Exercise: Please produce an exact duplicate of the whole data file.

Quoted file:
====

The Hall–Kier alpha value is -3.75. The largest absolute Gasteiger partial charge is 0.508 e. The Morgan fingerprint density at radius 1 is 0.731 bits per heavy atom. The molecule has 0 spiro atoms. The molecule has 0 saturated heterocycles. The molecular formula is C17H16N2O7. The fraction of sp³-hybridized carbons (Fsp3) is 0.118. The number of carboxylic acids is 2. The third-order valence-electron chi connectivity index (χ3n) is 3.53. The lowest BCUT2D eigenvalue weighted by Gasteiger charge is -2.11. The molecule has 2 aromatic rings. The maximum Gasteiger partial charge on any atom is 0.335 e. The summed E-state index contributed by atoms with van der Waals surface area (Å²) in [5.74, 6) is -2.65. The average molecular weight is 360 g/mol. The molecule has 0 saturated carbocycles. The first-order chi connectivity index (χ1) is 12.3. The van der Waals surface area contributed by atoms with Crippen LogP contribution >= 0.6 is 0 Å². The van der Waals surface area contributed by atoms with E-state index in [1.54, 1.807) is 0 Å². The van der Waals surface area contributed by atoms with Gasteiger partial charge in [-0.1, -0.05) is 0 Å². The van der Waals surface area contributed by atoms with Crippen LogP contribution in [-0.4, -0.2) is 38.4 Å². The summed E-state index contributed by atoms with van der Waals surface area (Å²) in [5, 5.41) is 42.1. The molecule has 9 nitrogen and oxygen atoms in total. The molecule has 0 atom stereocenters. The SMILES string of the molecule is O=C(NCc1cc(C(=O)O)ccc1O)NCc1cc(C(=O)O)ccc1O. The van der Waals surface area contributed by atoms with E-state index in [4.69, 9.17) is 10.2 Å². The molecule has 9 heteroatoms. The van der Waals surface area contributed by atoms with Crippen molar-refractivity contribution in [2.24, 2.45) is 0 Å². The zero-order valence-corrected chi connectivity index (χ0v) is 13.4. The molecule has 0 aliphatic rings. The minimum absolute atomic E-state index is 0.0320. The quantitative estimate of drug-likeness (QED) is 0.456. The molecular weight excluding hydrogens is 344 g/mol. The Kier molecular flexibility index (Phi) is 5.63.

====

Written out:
The Hall–Kier alpha value is -3.75. The largest absolute Gasteiger partial charge is 0.508 e. The Morgan fingerprint density at radius 1 is 0.731 bits per heavy atom. The molecule has 0 spiro atoms. The molecule has 0 saturated heterocycles. The molecular formula is C17H16N2O7. The fraction of sp³-hybridized carbons (Fsp3) is 0.118. The number of carboxylic acids is 2. The third-order valence-electron chi connectivity index (χ3n) is 3.53. The lowest BCUT2D eigenvalue weighted by Gasteiger charge is -2.11. The molecule has 2 aromatic rings. The maximum Gasteiger partial charge on any atom is 0.335 e. The summed E-state index contributed by atoms with van der Waals surface area (Å²) in [5.74, 6) is -2.65. The average molecular weight is 360 g/mol. The molecule has 0 saturated carbocycles. The first-order chi connectivity index (χ1) is 12.3. The van der Waals surface area contributed by atoms with Crippen LogP contribution >= 0.6 is 0 Å². The van der Waals surface area contributed by atoms with E-state index in [1.54, 1.807) is 0 Å². The van der Waals surface area contributed by atoms with Gasteiger partial charge in [-0.1, -0.05) is 0 Å². The van der Waals surface area contributed by atoms with Crippen LogP contribution in [-0.4, -0.2) is 38.4 Å². The summed E-state index contributed by atoms with van der Waals surface area (Å²) in [5, 5.41) is 42.1. The molecule has 9 nitrogen and oxygen atoms in total. The molecule has 0 atom stereocenters. The SMILES string of the molecule is O=C(NCc1cc(C(=O)O)ccc1O)NCc1cc(C(=O)O)ccc1O. The van der Waals surface area contributed by atoms with E-state index in [4.69, 9.17) is 10.2 Å². The molecule has 9 heteroatoms. The van der Waals surface area contributed by atoms with Crippen molar-refractivity contribution in [2.24, 2.45) is 0 Å². The zero-order valence-corrected chi connectivity index (χ0v) is 13.4. The molecule has 0 aliphatic rings. The minimum absolute atomic E-state index is 0.0320. The quantitative estimate of drug-likeness (QED) is 0.456. The molecular weight excluding hydrogens is 344 g/mol. The Kier molecular flexibility index (Phi) is 5.63.